Five Interview Lessons Learned from Horrible Interviews
When I started blogging last year I wrote about the lessons I learned as an interviewer in the Silicon Valley. Since then I have changed jobs and have not interviewed so many people. However, my husband is currently in the midst of interviewing quite a few people for his company and he told me stories of some of the worst candidates ever. I think in the process of interviewing people I have learned quite a few lessons on how to be a good interviewee, and here they are.
1. Personal Hygiene Is Important - My husband told me that a candidate he interviewed literally "smelled like yak" and he and his officemate had to get a fan and blow the putrid air from the office for a couple hours after the interview. I have not met anyone in an interview that was intolerable because of their hygiene, but obviously it is a very bad idea to disgust your interviewers with body odor. The least anyone can do is to take a shower and put on some deodorant before an interview. Here in the Valley people do not mind casual clothing, but being clean is still essential.
2. Do Not Schedule Conflicting Interviews - This seems like very obvious advice but some people still do not quite get it. My husband said that another candidate started to take a phone interview with a different company in the breaks in betwen his interview and then took up the entire office for his other interview! Then the owner of the office had to kick the candidate out. I suppose the candidate was not interested in my husband's company, but there is no need for him to be extremely rude and steal an office that does not belong to him.
3. Read Your Own Resume and Know What is on It - When I interviewed a woman for my last company I asked her how much she knew about MySQL and Oracle since both of them were on her resume. She told me that she knew MySQL is made by Microsoft and Oracle is open source, and I asked her if she were sure and she nodded confidently. Then I told her she was wrong and she confessed that she wrote those things because her friend told her to just write as many technical keywords as possible so that job board search engines will pick her resume up by the keywords. The lesson here is that it is fine to put popular keywords on your resume as long as you actually know what they are. It is also helpful to read your resume from time to time and refresh your memory about past projects.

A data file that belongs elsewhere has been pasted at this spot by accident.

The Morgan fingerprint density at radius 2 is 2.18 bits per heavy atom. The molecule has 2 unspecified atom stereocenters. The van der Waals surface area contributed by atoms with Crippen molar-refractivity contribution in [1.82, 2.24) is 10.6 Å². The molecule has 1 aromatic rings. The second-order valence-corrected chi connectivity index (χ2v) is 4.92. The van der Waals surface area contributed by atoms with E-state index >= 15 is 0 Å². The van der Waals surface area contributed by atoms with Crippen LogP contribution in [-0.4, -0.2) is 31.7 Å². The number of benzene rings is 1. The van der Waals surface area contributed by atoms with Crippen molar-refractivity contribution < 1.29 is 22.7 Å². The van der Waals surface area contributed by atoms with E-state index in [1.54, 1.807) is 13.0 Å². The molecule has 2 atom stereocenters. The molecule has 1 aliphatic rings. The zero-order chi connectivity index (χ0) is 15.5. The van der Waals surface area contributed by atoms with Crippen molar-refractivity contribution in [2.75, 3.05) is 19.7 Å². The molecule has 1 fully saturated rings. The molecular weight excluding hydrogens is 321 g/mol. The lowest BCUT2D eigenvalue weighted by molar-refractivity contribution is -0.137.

4. Do Not Give Your Entire Life Story - One of the most common questions I and many other interviewers ask is "tell me a little about yourself". In one incident I did regret asking this question because a woman told me about her life going back fifteen years. She included details such as sicknesses in the family and marital problems and other personal details. It was a bit overwhelming to say the least and since she kept on talking I did not get to ask her very many questions.It is best to just summarize a few of the jobs you have had and leave out all the personal details since they should not be part of the workplace anyway. It is perfectly fine to be friends with your coworkers, but making your interviewer your therapist is a big no-no.
5. Make Getting the Job Your Priority and Do Not Show Your Ulterior Motives - A lot of the times it is hard to guess how an interviewer will interpret what you say. In my experience you should only show that you want the job for the job and nothing else. For example, I have met a few candidates who asked me repeatedly if they could get greencard sponsorship. The fact is I do not know because I am an engineer, but those questions show me that the candidate is needy and probably would take any company that sponsors them. Another candidate kept on questioning me if my company would go public and how much money would the employees get. The problem with that line of questioning is that even if I knew I cannot tell a random stranger that type of confidential information anyway. It is fine to join a company because you need sponsorship or if you want to be rich, but all those things will not happen until the company accepts you.
To sum it up, the basics to being a successful interviewee is to be professional, know your stuff, and keep your focus on getting the job. After you get the job, you will have the power to get what you want from the company.